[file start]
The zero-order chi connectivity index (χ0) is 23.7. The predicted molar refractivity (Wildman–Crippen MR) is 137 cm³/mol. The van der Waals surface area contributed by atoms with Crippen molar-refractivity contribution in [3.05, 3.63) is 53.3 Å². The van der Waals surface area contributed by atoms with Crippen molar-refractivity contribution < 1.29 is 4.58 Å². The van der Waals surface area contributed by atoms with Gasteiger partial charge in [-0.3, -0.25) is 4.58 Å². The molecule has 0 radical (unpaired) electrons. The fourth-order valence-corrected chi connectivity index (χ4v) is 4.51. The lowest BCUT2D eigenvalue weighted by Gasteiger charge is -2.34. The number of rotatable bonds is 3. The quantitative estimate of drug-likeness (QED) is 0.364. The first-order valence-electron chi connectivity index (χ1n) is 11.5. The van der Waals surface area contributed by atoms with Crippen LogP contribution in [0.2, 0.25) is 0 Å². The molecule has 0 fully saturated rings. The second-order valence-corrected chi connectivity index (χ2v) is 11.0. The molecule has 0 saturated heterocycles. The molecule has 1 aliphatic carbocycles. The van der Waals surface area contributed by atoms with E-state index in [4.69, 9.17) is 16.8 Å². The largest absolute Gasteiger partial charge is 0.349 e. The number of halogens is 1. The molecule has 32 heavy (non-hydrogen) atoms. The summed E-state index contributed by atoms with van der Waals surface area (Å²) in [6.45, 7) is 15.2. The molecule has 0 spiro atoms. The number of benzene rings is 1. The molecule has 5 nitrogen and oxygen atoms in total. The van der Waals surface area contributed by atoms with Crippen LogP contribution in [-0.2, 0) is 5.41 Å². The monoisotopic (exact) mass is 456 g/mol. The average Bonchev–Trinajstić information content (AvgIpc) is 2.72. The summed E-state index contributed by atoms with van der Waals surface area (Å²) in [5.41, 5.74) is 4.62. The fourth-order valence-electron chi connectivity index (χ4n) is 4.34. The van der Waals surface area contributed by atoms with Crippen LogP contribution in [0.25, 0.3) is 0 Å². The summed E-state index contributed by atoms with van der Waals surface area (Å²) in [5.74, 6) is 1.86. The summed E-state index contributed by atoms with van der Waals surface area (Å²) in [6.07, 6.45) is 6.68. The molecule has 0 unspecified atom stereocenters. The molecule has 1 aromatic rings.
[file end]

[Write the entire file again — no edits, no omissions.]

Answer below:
The zero-order chi connectivity index (χ0) is 23.7. The predicted molar refractivity (Wildman–Crippen MR) is 137 cm³/mol. The van der Waals surface area contributed by atoms with Crippen molar-refractivity contribution in [3.05, 3.63) is 53.3 Å². The van der Waals surface area contributed by atoms with Crippen molar-refractivity contribution < 1.29 is 4.58 Å². The van der Waals surface area contributed by atoms with Gasteiger partial charge in [-0.3, -0.25) is 4.58 Å². The molecule has 0 radical (unpaired) electrons. The fourth-order valence-corrected chi connectivity index (χ4v) is 4.51. The lowest BCUT2D eigenvalue weighted by Gasteiger charge is -2.34. The number of rotatable bonds is 3. The quantitative estimate of drug-likeness (QED) is 0.364. The first-order valence-electron chi connectivity index (χ1n) is 11.5. The van der Waals surface area contributed by atoms with Crippen LogP contribution in [0.2, 0.25) is 0 Å². The molecule has 0 fully saturated rings. The second-order valence-corrected chi connectivity index (χ2v) is 11.0. The molecule has 0 saturated heterocycles. The molecule has 1 aliphatic carbocycles. The van der Waals surface area contributed by atoms with E-state index in [4.69, 9.17) is 16.8 Å². The largest absolute Gasteiger partial charge is 0.349 e. The number of halogens is 1. The molecule has 32 heavy (non-hydrogen) atoms. The summed E-state index contributed by atoms with van der Waals surface area (Å²) in [6.45, 7) is 15.2. The molecule has 0 spiro atoms. The number of benzene rings is 1. The molecule has 5 nitrogen and oxygen atoms in total. The van der Waals surface area contributed by atoms with Crippen LogP contribution in [-0.2, 0) is 5.41 Å². The monoisotopic (exact) mass is 456 g/mol. The average Bonchev–Trinajstić information content (AvgIpc) is 2.72. The summed E-state index contributed by atoms with van der Waals surface area (Å²) in [5.41, 5.74) is 4.62. The fourth-order valence-electron chi connectivity index (χ4n) is 4.34. The van der Waals surface area contributed by atoms with Crippen LogP contribution in [0.25, 0.3) is 0 Å². The summed E-state index contributed by atoms with van der Waals surface area (Å²) in [5.74, 6) is 1.86. The summed E-state index contributed by atoms with van der Waals surface area (Å²) in [6.07, 6.45) is 6.68. The molecule has 0 unspecified atom stereocenters. The molecule has 1 aromatic rings.